And so am I. And so are you.
Did Dawn go overboard against Sonya? Yes. Do we all go overboard when we feel humiliated? Yes. Does Sonya have a right to write the fictional stories she feels called to write? Yes. Was Dorland understandably upset to discover herself in Sonya’s story? Yes. Did she feel even more wounded at Sonya’s refusal to acknowledge her pain? Yes.
I can feel -- in the froth around this piece -- the flattening of Dawn and Sonya’s complex inner lives into a canvas onto which the reader can smear our own unexamined neurosis.
There is no binary here. As I wrote some years back: "The point isn’t to take sides. There are no sides. There’s just the one side. And we’re all on it.”
The hubbub around this story feels creepily familiar. The patriarchy loves a story in which two ambitious women are in conflict. It reinforces ancient bigotries. Hell hath no fury like a woman scorned. Our cultural misogyny is so deeply ingrained that we think nothing of the disparity between how we regard male and female aggression. We laud the former as toughness and courage while we pathologize the latter as hysteria, or reduce it to “cattiness."
I can feel — in the froth around this piece — the flattening of Dawn and Sonya’s complex inner lives into a canvas onto which the reader can smear our own unexamined neurosis. Or worse, a “girl fight” in which we’re expected to take sides, like those disgustingly engineered "Housewives" brawls. How about if we stop doing that?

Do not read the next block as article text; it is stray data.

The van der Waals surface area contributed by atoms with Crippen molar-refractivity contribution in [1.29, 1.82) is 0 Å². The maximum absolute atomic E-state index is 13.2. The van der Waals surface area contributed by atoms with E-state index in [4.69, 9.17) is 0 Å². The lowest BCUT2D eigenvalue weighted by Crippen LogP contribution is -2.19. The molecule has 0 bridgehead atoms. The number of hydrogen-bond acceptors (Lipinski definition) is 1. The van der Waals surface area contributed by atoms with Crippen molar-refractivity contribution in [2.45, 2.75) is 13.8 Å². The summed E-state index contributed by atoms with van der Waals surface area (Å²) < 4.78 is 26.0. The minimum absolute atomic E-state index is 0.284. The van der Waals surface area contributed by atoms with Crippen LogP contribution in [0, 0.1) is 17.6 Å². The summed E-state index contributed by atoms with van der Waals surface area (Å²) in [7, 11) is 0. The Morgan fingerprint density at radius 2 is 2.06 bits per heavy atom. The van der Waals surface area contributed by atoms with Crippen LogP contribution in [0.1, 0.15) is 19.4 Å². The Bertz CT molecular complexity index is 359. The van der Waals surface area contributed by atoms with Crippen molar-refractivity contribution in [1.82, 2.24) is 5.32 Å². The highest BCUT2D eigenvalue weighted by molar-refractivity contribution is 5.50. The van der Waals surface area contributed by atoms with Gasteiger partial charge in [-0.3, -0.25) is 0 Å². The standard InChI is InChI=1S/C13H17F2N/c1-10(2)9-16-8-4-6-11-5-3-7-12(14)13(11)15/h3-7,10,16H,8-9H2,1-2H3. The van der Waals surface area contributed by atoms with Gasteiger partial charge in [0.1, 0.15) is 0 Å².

What Dawn and Sonya deserve right now isn’t our scorn, but our support and self-reflection.
As writers, we all share the same goal: to convince those who don’t read books that literary art isn’t some esoteric tradition, but a direct path to meaning, a way of coping with (and being less alone in) our pain and bewilderment. It’s hard to make this case if all we do is squabble and gossip.
Author’s note: I wrote this piece in the hopes that people would be more reflective and less judgmental about this painful dispute. That includes me. I fell short of my own standard in failing to note Dawn's allegations of plagarism, for instance, but mostly in the passage where I sought to sympathize with both women. I should have written something more like...
I don’t think anyone’s in a position to judge Dawn Dorland unless they imagine a scenario in which a more celebrated writer (who they admire and want to befriend, from the same writing community they ardently wish to join) writes a story inspired by their act of altruism, which instead spotlights their desire for acclaim, and even uses some of their words.
I don’t think anyone is in a position to judge Sonya Larson unless they have been the subject of a sustained campaign against them for writing what they intended as a work of fiction.
The way Sonya chose to amplify what she saw as Dawn’s pursuit of recognition, for fictional purposes, was the real dagger…
The lesson in all this for me is to cop to my missteps rather than being defensive.
-- S.A., October 13, 2021
This article was originally published on October 11, 2021.